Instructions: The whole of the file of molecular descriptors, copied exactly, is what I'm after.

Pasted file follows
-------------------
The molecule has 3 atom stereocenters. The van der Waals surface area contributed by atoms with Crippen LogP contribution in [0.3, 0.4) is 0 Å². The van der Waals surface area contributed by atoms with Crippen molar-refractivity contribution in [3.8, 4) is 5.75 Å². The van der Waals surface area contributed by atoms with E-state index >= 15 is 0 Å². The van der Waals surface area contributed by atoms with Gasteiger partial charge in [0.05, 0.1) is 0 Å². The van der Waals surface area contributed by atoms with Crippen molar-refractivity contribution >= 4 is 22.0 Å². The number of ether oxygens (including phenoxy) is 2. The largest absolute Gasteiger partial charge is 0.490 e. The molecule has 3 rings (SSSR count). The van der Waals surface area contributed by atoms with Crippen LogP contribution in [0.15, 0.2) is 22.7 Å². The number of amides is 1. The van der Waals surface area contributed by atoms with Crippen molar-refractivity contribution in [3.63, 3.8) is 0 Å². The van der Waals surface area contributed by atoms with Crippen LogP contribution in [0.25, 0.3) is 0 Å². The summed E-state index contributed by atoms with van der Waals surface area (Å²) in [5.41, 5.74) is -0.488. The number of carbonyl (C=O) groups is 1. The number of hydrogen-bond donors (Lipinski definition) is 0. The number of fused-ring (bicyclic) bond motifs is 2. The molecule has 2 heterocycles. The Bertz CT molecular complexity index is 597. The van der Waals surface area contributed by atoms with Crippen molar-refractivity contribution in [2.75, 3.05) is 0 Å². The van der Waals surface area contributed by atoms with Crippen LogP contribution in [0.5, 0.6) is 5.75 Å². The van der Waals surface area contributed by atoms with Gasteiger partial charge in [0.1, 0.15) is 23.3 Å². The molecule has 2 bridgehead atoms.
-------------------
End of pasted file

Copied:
The molecule has 3 atom stereocenters. The van der Waals surface area contributed by atoms with Crippen LogP contribution in [0.3, 0.4) is 0 Å². The van der Waals surface area contributed by atoms with Crippen molar-refractivity contribution in [3.8, 4) is 5.75 Å². The van der Waals surface area contributed by atoms with E-state index >= 15 is 0 Å². The van der Waals surface area contributed by atoms with Gasteiger partial charge in [0.05, 0.1) is 0 Å². The van der Waals surface area contributed by atoms with Crippen molar-refractivity contribution >= 4 is 22.0 Å². The number of ether oxygens (including phenoxy) is 2. The largest absolute Gasteiger partial charge is 0.490 e. The molecule has 3 rings (SSSR count). The van der Waals surface area contributed by atoms with Crippen LogP contribution in [0.15, 0.2) is 22.7 Å². The number of amides is 1. The van der Waals surface area contributed by atoms with Crippen molar-refractivity contribution in [3.63, 3.8) is 0 Å². The van der Waals surface area contributed by atoms with Crippen LogP contribution in [0.25, 0.3) is 0 Å². The summed E-state index contributed by atoms with van der Waals surface area (Å²) in [5.41, 5.74) is -0.488. The number of carbonyl (C=O) groups is 1. The number of hydrogen-bond donors (Lipinski definition) is 0. The number of fused-ring (bicyclic) bond motifs is 2. The molecule has 2 heterocycles. The Bertz CT molecular complexity index is 597. The van der Waals surface area contributed by atoms with Crippen molar-refractivity contribution in [2.75, 3.05) is 0 Å². The van der Waals surface area contributed by atoms with Crippen LogP contribution in [0.5, 0.6) is 5.75 Å². The van der Waals surface area contributed by atoms with Gasteiger partial charge in [0.1, 0.15) is 23.3 Å². The molecule has 2 bridgehead atoms.